TTL stands for Time To Live. When a TCP packet is sent, its TTL is set, which is the number of routers (hops) it can pass through before the packet is discarded. As the packet passes through a router the TTL is decremented until, when the TTL reaches zero, the packet is destroyed and an ICMP "time exceeded" message is returned. The return message's TTL is set by the terminating router when it creates the packet, and decremented normally.
Trace Route works by setting the TTL for a packet to 1, sending it towards the requested destination host, and listening for the reply. When the initiating machine receives a "time exceeded" response, it examines the packet to determine where the packet came from - this identifies the machine one hop away. Then the tracing machine generates a new packet with TTL 2, and uses the response to determine the machine 2 hops away, and so on.
Unfortunately not all TCP stacks behave correctly. Some TCP stacks set the TTL for the ICMP "time exceeded" message to that of the message being killed. So if the TTL is 0, the packet will be killed by the next machine to which it is passed. This can have two effects on a trace. If the computer is an intermediate machine in the trace, the entry will remain blank. No information is returned to the machine conducting the trace because the "time exceeded" message never makes it back. If the machine you are doing a trace to has this bug in its TCP stack, return packets won't reach the originating machine unless the TTL is high enough to cover the round trip. So Trace Route will show a number of failed connections equal to n (the number of hops to the destination machine) minus 1.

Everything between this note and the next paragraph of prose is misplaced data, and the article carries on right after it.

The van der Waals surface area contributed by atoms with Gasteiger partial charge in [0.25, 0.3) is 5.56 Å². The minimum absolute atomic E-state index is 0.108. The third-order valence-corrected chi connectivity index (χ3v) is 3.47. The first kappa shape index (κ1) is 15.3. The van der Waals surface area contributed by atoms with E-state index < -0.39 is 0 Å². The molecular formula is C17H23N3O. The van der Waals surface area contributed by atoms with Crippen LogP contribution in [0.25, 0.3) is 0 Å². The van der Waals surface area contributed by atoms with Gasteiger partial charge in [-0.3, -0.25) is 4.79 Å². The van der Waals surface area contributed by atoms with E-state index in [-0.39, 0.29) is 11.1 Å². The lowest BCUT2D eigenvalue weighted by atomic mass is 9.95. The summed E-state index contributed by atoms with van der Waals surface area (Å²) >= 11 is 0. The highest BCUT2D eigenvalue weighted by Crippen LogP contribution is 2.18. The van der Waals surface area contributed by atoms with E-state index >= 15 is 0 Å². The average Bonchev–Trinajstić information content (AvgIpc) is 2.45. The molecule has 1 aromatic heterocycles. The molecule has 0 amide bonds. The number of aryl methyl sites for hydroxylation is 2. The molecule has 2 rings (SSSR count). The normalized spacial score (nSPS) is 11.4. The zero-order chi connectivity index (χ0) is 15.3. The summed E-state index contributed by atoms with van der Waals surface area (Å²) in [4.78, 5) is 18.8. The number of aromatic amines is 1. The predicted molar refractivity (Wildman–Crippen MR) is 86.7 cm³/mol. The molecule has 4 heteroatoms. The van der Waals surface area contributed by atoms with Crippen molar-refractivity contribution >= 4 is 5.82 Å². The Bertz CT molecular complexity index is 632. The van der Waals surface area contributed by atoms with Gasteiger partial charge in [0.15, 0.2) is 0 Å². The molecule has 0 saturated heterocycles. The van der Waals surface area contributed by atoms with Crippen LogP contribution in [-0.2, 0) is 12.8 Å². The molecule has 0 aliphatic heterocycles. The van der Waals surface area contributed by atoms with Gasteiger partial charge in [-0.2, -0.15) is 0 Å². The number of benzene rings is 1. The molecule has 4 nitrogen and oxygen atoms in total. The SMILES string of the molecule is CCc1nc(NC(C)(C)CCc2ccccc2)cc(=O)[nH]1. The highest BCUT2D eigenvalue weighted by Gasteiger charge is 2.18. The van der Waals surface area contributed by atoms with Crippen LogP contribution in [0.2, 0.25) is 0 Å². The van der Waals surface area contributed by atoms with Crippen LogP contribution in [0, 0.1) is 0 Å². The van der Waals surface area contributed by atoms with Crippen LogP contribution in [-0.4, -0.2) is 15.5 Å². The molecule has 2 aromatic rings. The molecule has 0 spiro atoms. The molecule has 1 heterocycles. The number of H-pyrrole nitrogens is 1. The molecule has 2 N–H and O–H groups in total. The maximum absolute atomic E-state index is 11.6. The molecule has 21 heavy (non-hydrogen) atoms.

Machines running MacTCP display this bug . Open Transport handles TTLs correctly. The original distributions of 4.3 BSD had this error, so some UNIX machines display the problem.
The times in Trace Route are total round trip times in seconds. The Min/Avg/Max should increase from machine n to machine n+1, but they may not, for a variety of reasons. To start with, the times are based on the number of tests listed in the results column (generally 3 for a completed trace). Response times vary depending on network usage. Additionally, returning a "time exceeded" message requires more computational time than routing a packet onwards. Finally, packet paths may not be the same coming and going.
See the Interarchie for further details.